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A paean (pronounced /ˈpiːən/, as in "European") is a song or lyric poem expressing triumph or thanksgiving. In classical antiquity, it is usually performed by a chorus, but some examples seem intended for an individual voice (monody). It comes from the Greek παιάν (also παιήων or παιών), "song of triumph, any solemn song or chant." "Paeon" was also the name of a divine physician and an epithet of Apollo.[1]


Ancient Greek Paean

In Homer, Paeon[2] was the Greek physician of the gods. In Iliad V he heals the wounded Ares and Hades with his herbal lore. In time Paeon (or Paean) became an epithet of Apollo as a god capable of bringing disease and propitiated as a god of healing. Hesiod identifies Paeon as a separate god, and in later poetry Paeon is invoked independently as a health god. Later, Paean becomes an epithet of Asclepius, another healer-god.[3]

The earliest appearances of a paean or hymn of thanksgiving also appear in the Iliad. After the prayer to avert evil from the Achaeans, a paean is sung. In an almost identical line (X.391) that suggests a formulaic expression, Achilles tells the Myrmidons to sing the paean after the death of Hector.[4]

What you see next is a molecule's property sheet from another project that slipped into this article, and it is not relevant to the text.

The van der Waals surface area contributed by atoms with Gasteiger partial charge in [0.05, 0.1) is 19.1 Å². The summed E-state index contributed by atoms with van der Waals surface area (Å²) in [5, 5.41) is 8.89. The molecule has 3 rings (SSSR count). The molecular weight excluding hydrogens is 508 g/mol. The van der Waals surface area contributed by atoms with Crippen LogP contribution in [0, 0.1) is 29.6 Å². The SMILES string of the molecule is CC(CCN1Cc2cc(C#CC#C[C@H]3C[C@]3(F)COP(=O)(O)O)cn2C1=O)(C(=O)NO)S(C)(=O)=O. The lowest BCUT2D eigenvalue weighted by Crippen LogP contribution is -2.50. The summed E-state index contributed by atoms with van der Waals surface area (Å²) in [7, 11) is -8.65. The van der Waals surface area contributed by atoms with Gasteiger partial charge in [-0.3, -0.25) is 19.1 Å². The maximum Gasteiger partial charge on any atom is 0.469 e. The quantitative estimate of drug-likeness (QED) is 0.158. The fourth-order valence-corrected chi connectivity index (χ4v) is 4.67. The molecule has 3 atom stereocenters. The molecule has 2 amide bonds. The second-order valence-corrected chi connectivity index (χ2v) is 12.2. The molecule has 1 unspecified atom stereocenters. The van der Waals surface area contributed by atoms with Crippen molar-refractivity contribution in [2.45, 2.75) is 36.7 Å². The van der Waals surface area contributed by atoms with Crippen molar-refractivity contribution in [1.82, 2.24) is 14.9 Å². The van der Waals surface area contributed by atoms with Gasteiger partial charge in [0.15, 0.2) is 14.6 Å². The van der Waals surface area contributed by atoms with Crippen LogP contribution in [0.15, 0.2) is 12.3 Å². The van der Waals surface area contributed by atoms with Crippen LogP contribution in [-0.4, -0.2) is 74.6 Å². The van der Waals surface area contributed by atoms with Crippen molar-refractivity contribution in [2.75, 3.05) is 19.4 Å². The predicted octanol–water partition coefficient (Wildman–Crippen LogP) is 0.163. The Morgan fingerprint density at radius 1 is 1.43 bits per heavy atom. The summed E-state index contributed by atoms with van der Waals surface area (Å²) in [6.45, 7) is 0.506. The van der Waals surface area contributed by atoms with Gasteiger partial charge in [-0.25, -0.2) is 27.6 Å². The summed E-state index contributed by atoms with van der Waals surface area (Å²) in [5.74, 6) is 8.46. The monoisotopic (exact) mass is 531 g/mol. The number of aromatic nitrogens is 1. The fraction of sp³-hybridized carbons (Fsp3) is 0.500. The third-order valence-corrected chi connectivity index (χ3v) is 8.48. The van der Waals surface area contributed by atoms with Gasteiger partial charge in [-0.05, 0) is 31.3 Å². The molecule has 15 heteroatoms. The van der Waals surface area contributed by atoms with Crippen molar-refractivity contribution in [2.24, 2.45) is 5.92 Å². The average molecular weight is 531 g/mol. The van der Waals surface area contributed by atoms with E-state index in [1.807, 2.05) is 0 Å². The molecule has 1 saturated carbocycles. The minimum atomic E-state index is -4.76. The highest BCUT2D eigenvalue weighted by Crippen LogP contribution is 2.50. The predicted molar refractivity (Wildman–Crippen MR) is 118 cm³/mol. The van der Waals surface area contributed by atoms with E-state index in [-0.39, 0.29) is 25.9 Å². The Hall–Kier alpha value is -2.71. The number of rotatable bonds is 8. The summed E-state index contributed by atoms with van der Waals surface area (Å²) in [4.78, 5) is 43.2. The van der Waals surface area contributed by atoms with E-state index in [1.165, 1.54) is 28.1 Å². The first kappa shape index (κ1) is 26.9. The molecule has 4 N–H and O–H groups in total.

To discover the relation between Paean or Paeon the healer-god and paean in the sense of "song" it is necessary to identify the connection between ritual chant and the shaman's healing arts.[5] Martin Nilsson observed:

The curing of diseases everywhere plays an important part and among primitive peoples lies in the hands of sorcerers and priests. There was in earlier Greece a class of seers and purificatory priests which in all essentials fulfilled this function. The art of healing consisted in magical ceremonies and incantations. In later times these were usually called έπωδαί, charms, but in earlier days they were certainly called paeans (παιάν), for Homer speaks of the god, Paieon, who takes his name from them. With the charm was blended the name of the god, and thus the paean became a song of thanksgiving and eventually of victory. In later times Apollo has made the art of healing his own, and after him his son Asklepios took it over.[citation needed]

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